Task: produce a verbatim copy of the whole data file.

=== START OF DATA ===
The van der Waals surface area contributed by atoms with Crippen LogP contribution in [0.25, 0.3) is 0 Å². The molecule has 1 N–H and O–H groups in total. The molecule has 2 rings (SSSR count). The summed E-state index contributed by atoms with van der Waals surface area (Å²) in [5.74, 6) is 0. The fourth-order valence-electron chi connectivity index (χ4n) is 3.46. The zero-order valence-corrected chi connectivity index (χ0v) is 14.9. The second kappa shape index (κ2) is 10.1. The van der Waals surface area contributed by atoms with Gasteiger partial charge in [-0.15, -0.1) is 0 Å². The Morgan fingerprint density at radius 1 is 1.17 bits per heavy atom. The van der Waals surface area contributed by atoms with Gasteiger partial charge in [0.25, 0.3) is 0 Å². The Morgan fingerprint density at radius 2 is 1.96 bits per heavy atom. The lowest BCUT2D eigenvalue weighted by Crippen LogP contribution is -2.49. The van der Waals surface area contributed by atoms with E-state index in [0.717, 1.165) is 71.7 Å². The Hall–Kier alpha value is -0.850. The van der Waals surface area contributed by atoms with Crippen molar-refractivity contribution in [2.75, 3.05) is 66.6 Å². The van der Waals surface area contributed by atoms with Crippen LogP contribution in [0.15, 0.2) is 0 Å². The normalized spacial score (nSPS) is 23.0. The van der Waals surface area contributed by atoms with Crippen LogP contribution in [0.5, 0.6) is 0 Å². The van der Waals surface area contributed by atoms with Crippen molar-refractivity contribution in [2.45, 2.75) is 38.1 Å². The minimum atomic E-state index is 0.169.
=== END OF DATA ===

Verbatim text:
The van der Waals surface area contributed by atoms with Crippen LogP contribution in [0.25, 0.3) is 0 Å². The molecule has 1 N–H and O–H groups in total. The molecule has 2 rings (SSSR count). The summed E-state index contributed by atoms with van der Waals surface area (Å²) in [5.74, 6) is 0. The fourth-order valence-electron chi connectivity index (χ4n) is 3.46. The zero-order valence-corrected chi connectivity index (χ0v) is 14.9. The second kappa shape index (κ2) is 10.1. The van der Waals surface area contributed by atoms with Gasteiger partial charge in [-0.15, -0.1) is 0 Å². The Morgan fingerprint density at radius 1 is 1.17 bits per heavy atom. The van der Waals surface area contributed by atoms with Gasteiger partial charge in [0.25, 0.3) is 0 Å². The Morgan fingerprint density at radius 2 is 1.96 bits per heavy atom. The lowest BCUT2D eigenvalue weighted by Crippen LogP contribution is -2.49. The van der Waals surface area contributed by atoms with E-state index in [0.717, 1.165) is 71.7 Å². The Hall–Kier alpha value is -0.850. The van der Waals surface area contributed by atoms with Crippen molar-refractivity contribution in [2.75, 3.05) is 66.6 Å². The van der Waals surface area contributed by atoms with Crippen LogP contribution in [0.15, 0.2) is 0 Å². The normalized spacial score (nSPS) is 23.0. The van der Waals surface area contributed by atoms with Crippen LogP contribution in [0.5, 0.6) is 0 Å². The van der Waals surface area contributed by atoms with Crippen molar-refractivity contribution in [2.45, 2.75) is 38.1 Å². The minimum atomic E-state index is 0.169.